Canadians have helped develop the most advanced communications technologies in the world and they are intensive users of those technologies. The telecommunications services industry has propelled Canada into world leadership in information communication technology (ICT) development and use. The increasing connectivity of Canadian households, businesses and governments would not have been possible without the upgrades to infrastructure and the new services launched by this industry.

    Release date: 2004-03-05

  • Articles and reports: 88-003-X20030036658
    Description:

    The expansion of the Canadian television broadcasting industry continued in 2002 with the launch of 47 digital channels. This explosion happened at a time when growth in the advertising market was sluggish, leaving broadcasters fighting for available advertising dollars and struggling to maintain profit margins.

    Release date: 2003-10-20

  • Articles and reports: 88-003-X20030036657
    Description:

    Radio, the oldest electronic medium, is steadily generating profits. Revenues rose 2.7%, reaching over $1.1 billion. The performance of FM stations in recent years is at the root of the sustained level of profits for the radio industry.

    Release date: 2003-10-20

  • Articles and reports: 88-003-X20030036653
    Description:

    Information and communication technologies (ICTs) are changing the way individuals and organizations access, exchange and use information. The Internet puts a wealth of information and entertainment at its users' fingertips, wireless technologies allow communication and information exchange from almost anywhere at any time, and broadband networks pave the way for applications unheard of only a few years ago. This article looks at some of the fundamental changes that have affected the cable industry in the recent past and examines some of the challenges and opportunities it faces in coming years.

    Release date: 2003-10-20

  • Articles and reports: 88-003-X20030016470
    Description:

    Wireless operators (satellite and multipoint distribution systems) had captured 17.0% of the video programming delivery market at the end of August 2001, up significantly from 10.8% in 2000, and more than double the level of about 6.5% in 1999.

    Release date: 2003-02-18

  • Articles and reports: 88-003-X20020036382
    Description:

    The increased penetration of direct-to-home satellite services and digital cable has had a profound impact on revenues, profits and employment in the Canadian television industry. Speciality television services reported revenues of $1.2 billion in 2001; a striking increase of almost 14% from 2000.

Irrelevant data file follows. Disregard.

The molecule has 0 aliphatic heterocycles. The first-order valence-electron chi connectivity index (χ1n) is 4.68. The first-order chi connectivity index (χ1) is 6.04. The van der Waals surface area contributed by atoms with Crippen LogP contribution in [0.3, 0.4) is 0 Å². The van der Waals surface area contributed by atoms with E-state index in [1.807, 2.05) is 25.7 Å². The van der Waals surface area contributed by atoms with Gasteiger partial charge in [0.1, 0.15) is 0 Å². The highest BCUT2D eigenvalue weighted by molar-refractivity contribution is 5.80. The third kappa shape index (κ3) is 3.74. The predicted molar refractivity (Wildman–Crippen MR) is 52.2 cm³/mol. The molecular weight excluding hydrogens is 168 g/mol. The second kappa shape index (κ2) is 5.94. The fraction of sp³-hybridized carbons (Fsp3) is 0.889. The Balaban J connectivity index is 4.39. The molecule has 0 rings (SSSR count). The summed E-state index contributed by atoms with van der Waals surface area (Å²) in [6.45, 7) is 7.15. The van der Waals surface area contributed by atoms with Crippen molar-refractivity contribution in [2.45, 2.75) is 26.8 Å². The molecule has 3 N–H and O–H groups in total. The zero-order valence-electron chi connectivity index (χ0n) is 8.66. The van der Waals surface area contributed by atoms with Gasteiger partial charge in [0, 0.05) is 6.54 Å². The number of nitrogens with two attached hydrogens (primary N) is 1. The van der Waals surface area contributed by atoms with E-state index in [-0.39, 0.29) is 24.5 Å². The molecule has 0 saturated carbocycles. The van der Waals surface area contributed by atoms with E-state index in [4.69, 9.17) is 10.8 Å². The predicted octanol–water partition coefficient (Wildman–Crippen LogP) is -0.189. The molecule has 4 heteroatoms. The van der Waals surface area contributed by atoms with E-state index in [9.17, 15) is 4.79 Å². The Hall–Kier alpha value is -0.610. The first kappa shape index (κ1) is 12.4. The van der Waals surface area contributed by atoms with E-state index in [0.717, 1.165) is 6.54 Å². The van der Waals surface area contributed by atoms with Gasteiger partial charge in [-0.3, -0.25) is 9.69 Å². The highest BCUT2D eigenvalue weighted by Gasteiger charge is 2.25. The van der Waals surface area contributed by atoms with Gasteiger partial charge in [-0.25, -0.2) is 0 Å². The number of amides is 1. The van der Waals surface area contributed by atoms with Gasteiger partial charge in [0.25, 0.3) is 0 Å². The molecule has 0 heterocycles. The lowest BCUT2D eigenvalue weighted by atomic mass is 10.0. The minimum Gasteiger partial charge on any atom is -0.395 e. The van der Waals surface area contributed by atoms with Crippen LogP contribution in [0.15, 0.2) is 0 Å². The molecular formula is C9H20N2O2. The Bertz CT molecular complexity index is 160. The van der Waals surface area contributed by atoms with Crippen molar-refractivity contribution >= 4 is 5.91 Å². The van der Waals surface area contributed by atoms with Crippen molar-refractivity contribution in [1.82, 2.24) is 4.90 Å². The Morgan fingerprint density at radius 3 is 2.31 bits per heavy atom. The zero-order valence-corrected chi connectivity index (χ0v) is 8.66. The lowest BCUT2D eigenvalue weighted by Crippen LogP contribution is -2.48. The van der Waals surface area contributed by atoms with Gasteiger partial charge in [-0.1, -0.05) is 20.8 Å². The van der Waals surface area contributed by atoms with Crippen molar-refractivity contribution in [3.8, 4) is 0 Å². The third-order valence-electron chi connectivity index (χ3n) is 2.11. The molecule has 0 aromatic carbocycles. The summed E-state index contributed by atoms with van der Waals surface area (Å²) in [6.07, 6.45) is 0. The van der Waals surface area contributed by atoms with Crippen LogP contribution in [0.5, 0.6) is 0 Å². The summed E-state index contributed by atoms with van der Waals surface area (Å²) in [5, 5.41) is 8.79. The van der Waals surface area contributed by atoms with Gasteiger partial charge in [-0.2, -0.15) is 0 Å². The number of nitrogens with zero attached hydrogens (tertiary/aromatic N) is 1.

Release date: 2002-11-01

  • Articles and reports: 88-003-X20020036380
    Description:

    Despite the increased availability of high speed Internet by cable, there continues to be a significant lack of access in smaller communities in Canada. More than 70% of cable homes (homes with access to cable) in small communities did not have access to high-speed Internet by cable in 2001.

    Release date: 2002-11-01

  • Articles and reports: 88-003-X20020036377
    Description:

    After several difficult years, radio is making a comeback. Total revenues in the radio industry reached over $1 billion. This increase is partly explained by the launch of new stations, but mainly due to FM broadcasting, with 71% of the industry revenues coming from the FM sector.

    Release date: 2002-11-01

  • Articles and reports: 88-003-X20020016147
    Description:

    Canadian manufacturing firms fall into two groups: The first uses patents and trademarks as a part of successful innovation strategy consisting of regular R&D financed by R&D grants and tax credits introducing world-first innovations. These are usually large firms in the technology-intensive core sector. The second group includes firms of all sizes in all sectors that rely mostly on trade secrets. They typically transfer technology from abroad by introducing Canada-first innovations and rely on government information services more than on R&D grants and tax credits.

    Release date: 2002-02-15

  • Articles and reports: 75-001-X20010095987
    Description:

    This study examines the number of Canadians usually working from home over the past three decades.

    Release date: 2001-12-12

  • Articles and reports: 88-003-X20010035969
    Description:

    For many years, the cable industry comprised territorial monopolies providing their customers with basic television programming services in a regulated environment. Learn how this situation has evolved in the last few years.

    Release date: 2001-10-31